In the past three weeks, we have cooked 12 — or was it 13?– turkeys, each a different way. We created recipes for people who are roasting their first turkey and those who are on their twentieth; for adventurous cooks and those (like me!) who love the classics. Here are some of our favorites, broken down by method.
A warm, rich and slightly sweet glaze practically cooks itself while the turkey roasts over a bed of apples and vegetables. This is one of our simplest recipes– though the beguiling aroma in your kitchen and flavor would lead you to think otherwise!
I am a New Englander, and still love the tried and true, traditional herb-roasted turkey. This is the turkey we just taught at my annual “Thanksgiving Essentials” class at Institute of Culinary Education. It is also one of the turkeys we will make for our own holiday gathering this year. It is a classic for a very good reason.
TURKEY FOR SMALLER GATHERINGS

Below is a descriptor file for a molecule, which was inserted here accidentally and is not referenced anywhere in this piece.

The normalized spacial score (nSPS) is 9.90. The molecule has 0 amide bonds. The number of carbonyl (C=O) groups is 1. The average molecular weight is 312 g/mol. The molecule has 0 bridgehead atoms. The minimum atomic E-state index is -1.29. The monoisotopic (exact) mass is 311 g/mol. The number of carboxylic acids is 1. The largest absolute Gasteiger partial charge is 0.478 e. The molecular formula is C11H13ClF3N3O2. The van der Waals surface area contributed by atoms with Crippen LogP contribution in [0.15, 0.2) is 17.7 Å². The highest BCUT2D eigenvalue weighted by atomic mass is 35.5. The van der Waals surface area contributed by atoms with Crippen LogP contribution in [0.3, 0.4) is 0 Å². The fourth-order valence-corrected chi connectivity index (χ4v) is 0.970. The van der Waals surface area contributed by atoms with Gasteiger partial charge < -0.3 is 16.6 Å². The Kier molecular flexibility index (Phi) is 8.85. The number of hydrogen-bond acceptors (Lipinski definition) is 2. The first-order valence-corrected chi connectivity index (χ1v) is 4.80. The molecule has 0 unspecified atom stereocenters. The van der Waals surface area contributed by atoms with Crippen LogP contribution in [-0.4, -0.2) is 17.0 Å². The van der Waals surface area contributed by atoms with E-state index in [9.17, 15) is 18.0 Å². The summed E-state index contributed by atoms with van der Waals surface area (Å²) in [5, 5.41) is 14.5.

Sorry, people with large gatherings, but this sweet, salty, smokey rub is not for you. For cooks who have four to six people at your holiday table, gloat just a little about the fact that you could not do this delicious rub on a whole turkey: by the time it would be cooked through, the sugars would burn. It is ideally suited for a breast, on which the sugars and salt turn into a bronzed crisp crust.
Please note that the recipe yields 8-12 servings, but since some people go back for seconds and everyone wants take-home, this recipe is perfect for 6-8 people.
In addition to specific recipes, we created step-by-step photo instructions for Food Network. The links follow.
Click here for the Wet Brine tutorial (Slides 8 – 16)
…and here is a recipe for wet brining: Maple & Cider Brined Turkey
Click here for the Dry Brine tutorial (Slides 1 – 7)
For our Southwest Dry Brined Turkey, we used the following rub (for a 12-pound bird):
3 tablespoons kosher salt
1 tablespoon baking powder
1 tablespoon chili powder
1 tablespoon light brown sugar
2 teaspoons cumin
1 1/2 teaspoons smoked paprika
1 teaspoon dried oregano
1/2 teaspoon ground coriander
1/4 teaspoon cayenne pepper
This spectacular looking beauty is a little more work for the cook, but the gorgeous presentation and moist, tender breast meat is a big pay-off. You can ask your butcher to spatchcock the bird for you, or you can cut out the back bone yourself.
Got questions or comments about your bird or cooking method? Use the comment section below or the contact form (the latter is private) and I’ll get back to you quickly.